If your anxiety is still high after assessing local guidance, Shapiro recommends stepping back to consider if the thought process you're having is truly reasonable. “It might be helpful to ask a friend or close family member to talk through how you're feeling, or seek out professional help and advice.” (More on that below.)

RELATED: These Are the Best and Worst Face Mask Materials, According to Science

Don’t seek constant input and feedback about the outside world.

Yes, it’s important to stay up to date, but when it comes to anxiety, there’s such a thing as too much information. “It’s tempting to try to get ahead of the worry and master current and future anxiety and grief by seeking info and feedback in the hopes of achieving a modicum of control,” Newman says. “Tuning into 24-7 news and scrolling your phone might seem like a good idea or might be a reflexive act. Don’t do it.” Take time to step away from your screens, and you’ll be happy you did, she adds.

Weigh the best- and worst-case scenarios.

Keck often asks clients to think of these — so they can plan for the worst but hope for the best. Doing so can also help you figure out what you’ll need in order to feel safe in a given re-entry situation. “For example, if you want to socialize because you’re feeling deprived, you need to ask yourself under what circumstances you’d feel comfortable being social,” Keck explains. “Create a plan and look at the spaces for flexibility that are within your comfort zone. Always know what is outside of your comfort zone and how you might exit a situation that doesn’t feel good.”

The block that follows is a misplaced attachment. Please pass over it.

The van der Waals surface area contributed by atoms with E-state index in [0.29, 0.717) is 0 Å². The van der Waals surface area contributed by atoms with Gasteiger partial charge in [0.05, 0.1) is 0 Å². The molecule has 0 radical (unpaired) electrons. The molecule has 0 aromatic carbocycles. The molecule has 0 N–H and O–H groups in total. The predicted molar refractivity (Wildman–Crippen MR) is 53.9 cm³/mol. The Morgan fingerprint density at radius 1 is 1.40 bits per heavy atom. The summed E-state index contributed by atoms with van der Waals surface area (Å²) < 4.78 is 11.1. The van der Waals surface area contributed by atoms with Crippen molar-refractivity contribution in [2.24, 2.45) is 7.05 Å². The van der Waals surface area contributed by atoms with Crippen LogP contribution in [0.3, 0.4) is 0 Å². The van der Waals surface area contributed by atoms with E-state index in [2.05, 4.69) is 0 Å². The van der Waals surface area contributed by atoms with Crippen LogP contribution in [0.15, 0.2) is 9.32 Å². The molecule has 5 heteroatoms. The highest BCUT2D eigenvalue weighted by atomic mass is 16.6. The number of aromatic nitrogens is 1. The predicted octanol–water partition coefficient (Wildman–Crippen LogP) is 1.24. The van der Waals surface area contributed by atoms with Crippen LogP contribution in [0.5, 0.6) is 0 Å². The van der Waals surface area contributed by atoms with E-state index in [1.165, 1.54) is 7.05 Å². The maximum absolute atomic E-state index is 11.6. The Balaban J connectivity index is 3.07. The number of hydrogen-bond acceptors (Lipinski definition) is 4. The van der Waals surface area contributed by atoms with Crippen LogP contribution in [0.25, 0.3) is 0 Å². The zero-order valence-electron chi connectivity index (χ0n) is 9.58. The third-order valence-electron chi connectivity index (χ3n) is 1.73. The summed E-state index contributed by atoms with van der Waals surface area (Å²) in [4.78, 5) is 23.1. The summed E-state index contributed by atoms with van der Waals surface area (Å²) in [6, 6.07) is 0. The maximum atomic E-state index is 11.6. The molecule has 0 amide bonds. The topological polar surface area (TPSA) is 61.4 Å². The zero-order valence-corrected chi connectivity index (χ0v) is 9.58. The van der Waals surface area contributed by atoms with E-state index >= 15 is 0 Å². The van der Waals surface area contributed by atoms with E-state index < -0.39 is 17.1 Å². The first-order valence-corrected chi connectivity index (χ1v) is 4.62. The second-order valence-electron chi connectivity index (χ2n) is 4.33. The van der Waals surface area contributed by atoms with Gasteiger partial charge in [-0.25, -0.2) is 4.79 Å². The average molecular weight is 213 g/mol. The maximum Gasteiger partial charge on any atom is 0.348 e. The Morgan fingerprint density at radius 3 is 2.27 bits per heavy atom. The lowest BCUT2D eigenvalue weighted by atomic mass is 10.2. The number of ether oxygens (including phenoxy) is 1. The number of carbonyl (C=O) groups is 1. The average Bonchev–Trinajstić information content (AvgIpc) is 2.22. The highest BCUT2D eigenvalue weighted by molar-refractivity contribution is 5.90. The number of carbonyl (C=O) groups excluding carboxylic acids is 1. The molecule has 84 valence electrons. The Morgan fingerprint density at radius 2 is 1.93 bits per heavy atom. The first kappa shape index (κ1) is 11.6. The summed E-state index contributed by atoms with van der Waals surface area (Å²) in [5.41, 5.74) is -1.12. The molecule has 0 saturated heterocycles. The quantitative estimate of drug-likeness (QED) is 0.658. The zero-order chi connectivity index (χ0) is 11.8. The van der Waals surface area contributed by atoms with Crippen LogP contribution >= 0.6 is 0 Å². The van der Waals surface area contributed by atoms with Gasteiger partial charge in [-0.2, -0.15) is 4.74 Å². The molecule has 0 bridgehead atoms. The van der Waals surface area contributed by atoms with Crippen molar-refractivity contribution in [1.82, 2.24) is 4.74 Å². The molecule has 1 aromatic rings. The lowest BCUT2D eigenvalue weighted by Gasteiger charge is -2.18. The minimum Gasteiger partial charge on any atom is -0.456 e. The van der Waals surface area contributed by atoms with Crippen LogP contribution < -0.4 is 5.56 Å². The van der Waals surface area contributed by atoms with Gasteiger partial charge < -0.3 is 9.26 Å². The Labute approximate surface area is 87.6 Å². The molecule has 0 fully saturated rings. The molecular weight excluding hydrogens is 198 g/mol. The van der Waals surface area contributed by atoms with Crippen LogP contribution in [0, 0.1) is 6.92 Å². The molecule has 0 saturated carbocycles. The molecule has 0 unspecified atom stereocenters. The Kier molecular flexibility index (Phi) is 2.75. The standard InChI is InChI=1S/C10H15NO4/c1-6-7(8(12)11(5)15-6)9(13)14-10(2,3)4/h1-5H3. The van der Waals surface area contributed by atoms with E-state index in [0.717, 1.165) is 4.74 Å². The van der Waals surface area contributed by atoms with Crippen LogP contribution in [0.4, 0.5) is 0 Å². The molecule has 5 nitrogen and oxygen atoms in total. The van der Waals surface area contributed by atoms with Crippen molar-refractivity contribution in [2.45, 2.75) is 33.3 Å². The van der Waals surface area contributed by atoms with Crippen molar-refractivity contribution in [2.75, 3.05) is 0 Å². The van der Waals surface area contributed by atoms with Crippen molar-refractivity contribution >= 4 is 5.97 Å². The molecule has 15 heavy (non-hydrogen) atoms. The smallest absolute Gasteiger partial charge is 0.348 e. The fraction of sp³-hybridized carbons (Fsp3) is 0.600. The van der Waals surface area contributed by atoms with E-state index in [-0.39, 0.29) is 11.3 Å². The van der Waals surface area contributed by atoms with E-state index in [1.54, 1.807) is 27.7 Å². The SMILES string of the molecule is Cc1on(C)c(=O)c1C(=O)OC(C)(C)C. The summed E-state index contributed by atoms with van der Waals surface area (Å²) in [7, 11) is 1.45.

Start slow.

When you start to venture out again, know that baby steps are completely okay. “Start by taking each interaction and each day one step at a time,” Shapiro says. “Consider bringing a trusted friend or close family member with you.”

Go with your gut.

Because of the gut-brain connection, anxiety can cause physical symptoms. If this happens when you’re out and about (or are preparing to be), it may be your intuition protecting you from the threat, Miller says. “It doesn’t mean that you shouldn’t do it or it’s a bad idea, it may just mean that you don't feel safe enough and other measures need to be put into place. It is important to understand that our perception becomes our reality. Therefore, if we perceive a risk, our anxiety tells us that there is a risk and we need to create a means of comfort and safety.”

RELATED: How Your Anxiety Might Be Affecting You Physically — and What to Do About It

Remember that you’re not alone, and get help if needed.

“It's important to remember that you are not alone in what is going on, and anxiety during this situation is common even if you've never experienced it before,” Shapiro says. “If you feel things are getting out of hand or out of control, start by talking to a friend or family member.” If that doesn't help, consider therapy.

In addition to virtual sessions offered by psychiatrists, psychologists, and other therapists, you can check out online therapist directories like the American Psychoanalytic Association, American Psychological Association, Psychology Today’s database, or any local psychological association. “Don’t wait or feel like you have to go it alone,” Newman adds. You can also contact the National Suicide Prevention Lifeline at 1-800-273-8255.